It was one of those records that find their way into every record collection – Elvis Presley, The Beatles, The Shadows. This one was the album with Harry Belafonte performing live at the Carnegie Hall.
People fall to singing all of Belafonte’s popular songs by rote, but there was one famous tune that tickled the rebel that simmered in us kids – “Mama Look a Boo Boo”.
Although dads laughed easily with the lyrics –“…shut up your mouth! | That is your daddy | Oh no, my daddy can’t be ugly so…” – I don’t think any father fully understood that in most homes, loving opinion was divided on whether or not he was ugly; and by how intensely the tyranny of his yelling at us caused shifts in our perception of his beauty.
Belafonte understood this dynamic well and turned it into folksy humour. Such as in “Matilda”, where his girl cleaned out the bank account and sought refuge in a country without a reciprocal extradition treaty – ”Matilda… she take me money and run Venezuela.”
To wit, Harry Belafonte understood the human dynamic well and turned the emotions of the human suffering into song–and that has long been the outlet for generations who have lived under the yoke of an existence without career choices.
Take for example, “The Banana Boat Song” – “Day-O”. It was a song from Jamaica, sung by workmen–fruit-loaders who laboured all night and simply wanted to go home at daybreak, after the overseers were done auditing up their haul.
The songs are lilting, funny and rhythmic and that’s enough for the entertainment – and at sing-songs at parties, people can sing The Banana Boat Song without a socio-economic care and air-punch the defining refrain –“Lift six foot, seven foot, eight foot… BUNCH!”
Under the bright marquees and the spotlights of theatre, people seldom bother that art and humour have always been tools for coping with the pain of hard- or bonded- labour. But equally, it has never been the burden of entertainers to spell out their message – any more than standup comedians must explain their jokes. Their lives and their art is their activism. And Belafonte felt a deep sense of responsibility to use his platform to advocate for social justice and racial equality.
He needed neither persuasion nor role model in this crusade. An iconoclast well ahead of his time, he was described by Henry Louis Gates Jr as a “radical long before it was chic, and remained so long after it wasn’t.”
The Carnegie Hall album was released, 64 years ago, in 1959. That time, and the decade that followed, were marked by civil rights activism that led to the end of segregation. It was during this time that Belafonte was the most astir.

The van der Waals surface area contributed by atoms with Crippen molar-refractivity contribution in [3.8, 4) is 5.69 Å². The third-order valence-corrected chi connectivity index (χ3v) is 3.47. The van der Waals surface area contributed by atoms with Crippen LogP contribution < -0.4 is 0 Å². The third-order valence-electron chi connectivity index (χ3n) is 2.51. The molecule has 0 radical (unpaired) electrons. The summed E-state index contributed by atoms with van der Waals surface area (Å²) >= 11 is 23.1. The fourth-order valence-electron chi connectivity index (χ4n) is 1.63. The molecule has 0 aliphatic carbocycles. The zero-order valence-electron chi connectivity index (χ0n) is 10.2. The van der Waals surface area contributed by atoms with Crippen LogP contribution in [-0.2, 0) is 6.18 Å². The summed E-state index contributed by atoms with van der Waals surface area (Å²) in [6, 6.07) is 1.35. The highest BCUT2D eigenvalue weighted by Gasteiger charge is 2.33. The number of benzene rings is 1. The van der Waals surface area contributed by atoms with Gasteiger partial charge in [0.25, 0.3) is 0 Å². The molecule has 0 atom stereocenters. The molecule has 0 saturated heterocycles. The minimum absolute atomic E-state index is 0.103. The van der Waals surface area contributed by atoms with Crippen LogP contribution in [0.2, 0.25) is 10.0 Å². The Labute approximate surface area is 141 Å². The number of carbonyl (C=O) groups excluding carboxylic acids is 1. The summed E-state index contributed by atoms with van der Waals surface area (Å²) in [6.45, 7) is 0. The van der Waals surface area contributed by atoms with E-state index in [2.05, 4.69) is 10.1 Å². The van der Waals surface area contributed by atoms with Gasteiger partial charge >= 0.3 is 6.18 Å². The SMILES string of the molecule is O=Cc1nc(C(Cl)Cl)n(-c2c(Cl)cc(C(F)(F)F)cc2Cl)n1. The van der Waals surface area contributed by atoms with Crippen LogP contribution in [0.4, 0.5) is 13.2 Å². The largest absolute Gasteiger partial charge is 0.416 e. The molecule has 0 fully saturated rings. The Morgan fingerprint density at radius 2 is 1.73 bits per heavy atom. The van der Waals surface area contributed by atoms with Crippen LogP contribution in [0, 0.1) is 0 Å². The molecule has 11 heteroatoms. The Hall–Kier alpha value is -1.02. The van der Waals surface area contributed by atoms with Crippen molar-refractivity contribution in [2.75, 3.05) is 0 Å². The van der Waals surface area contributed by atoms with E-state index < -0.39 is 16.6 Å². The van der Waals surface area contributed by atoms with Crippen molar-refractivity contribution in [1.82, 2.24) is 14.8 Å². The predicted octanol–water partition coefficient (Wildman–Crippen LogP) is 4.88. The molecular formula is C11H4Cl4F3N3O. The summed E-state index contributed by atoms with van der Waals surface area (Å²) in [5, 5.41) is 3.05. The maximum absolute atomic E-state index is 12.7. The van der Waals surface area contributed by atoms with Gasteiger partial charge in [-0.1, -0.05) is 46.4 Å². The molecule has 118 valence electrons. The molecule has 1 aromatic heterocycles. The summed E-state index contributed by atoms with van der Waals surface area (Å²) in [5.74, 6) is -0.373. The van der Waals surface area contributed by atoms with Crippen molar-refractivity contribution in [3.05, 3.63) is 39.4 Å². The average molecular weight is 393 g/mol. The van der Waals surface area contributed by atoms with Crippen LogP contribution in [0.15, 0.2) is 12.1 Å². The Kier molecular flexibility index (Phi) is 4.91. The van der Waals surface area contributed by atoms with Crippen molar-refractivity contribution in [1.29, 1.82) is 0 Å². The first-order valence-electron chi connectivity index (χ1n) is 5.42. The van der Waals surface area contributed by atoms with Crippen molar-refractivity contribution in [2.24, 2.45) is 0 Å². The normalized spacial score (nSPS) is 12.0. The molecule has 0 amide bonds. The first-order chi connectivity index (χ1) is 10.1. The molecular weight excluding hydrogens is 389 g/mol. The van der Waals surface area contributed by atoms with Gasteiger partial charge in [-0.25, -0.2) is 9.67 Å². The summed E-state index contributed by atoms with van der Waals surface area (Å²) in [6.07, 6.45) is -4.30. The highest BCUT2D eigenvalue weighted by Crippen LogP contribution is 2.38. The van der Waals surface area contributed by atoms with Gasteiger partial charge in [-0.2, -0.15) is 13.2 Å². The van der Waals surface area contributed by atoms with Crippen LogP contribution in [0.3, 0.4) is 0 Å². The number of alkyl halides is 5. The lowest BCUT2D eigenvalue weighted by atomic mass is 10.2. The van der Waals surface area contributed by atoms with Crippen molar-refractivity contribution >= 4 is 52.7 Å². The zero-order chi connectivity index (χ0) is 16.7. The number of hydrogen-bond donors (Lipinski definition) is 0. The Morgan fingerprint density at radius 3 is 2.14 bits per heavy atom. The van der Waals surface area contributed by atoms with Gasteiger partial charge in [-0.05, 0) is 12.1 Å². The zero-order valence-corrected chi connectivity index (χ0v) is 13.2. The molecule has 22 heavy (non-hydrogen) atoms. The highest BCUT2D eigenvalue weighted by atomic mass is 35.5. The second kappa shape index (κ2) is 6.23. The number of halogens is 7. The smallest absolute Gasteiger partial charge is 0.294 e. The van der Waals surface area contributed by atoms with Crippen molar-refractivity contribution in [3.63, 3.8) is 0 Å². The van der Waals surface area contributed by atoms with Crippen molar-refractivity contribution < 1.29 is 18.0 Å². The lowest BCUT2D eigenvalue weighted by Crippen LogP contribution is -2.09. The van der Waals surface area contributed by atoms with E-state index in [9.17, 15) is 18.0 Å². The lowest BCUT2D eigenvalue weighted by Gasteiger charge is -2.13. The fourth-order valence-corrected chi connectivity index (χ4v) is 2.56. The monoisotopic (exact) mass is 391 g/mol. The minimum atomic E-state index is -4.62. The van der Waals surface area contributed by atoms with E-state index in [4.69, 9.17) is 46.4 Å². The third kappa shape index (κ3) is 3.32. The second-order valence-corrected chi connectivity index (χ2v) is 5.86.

He funded the Freedom Rides – significant bus trips that were a part of the Civil Rights Movement where both black and white riders took buses to the segregated southern United States, where they would often be met with violence from white supremacists.
He helped out the organisers of the 1963 March on Washington. When Martin Luther King was jailed in Birmingham, Belafonte paid his bail and then helped support him financially. In 1964, he and Sidney Poitier put their lives at risk by transporting $70,000 in cash to voter-registration activists in Mississippi, even though three volunteers had earlier been murdered there. And he marched in Selma in 1965 with another Hollywood friend, Anthony Perkins (Psycho).
In appreciation, Coretta Scott King once remarked that, “…Harry motivated Martin [Luther King] because he was a man who didn’t have to get involved, and who did.”
The “didn’t have to get involved” bit refers to the fact that Belafonte was by then, a hugely successful performer and that too, with a principally white fan following.
Much is made of this – this reductionist notion that he didn’t really need to have taken risks and put himself in harm’s way. But racial bias can neither be measured nor rationed and Belafonte was no less a victim than anyone he stood up for.
There are the stories of how he had suffered. He had been denied service in restaurants. Although booked to perform in major Las Vegas hotels, Belafonte was forbidden from using the main entrance and could not eat or gamble or even stay in them. In the south, he faced an evening curfew because he was black. And when he starred with Joan Fontaine in a controversial movie about interracial romance (Island in the Sun, 1957), he was told not to mention Fontaine in interviews for fear of triggering speculation that there may be a real, off-screen romance brewing, which might offend sponsors.
These and other experiences taught him that for a black performer, on occasion and without warning, the privilege of fame could easily dissolve into an illusion, in practice.
But his success as a performer was no illusion. His underprivileged upbringing – born Harold Bellafanti, in 1927, in Harlem, New York, to immigrants from the West Indies – and the few unsettling years he spent in Jamaica (where he learned ‘The Banana Boat Song’) led to a series of fortuitous events.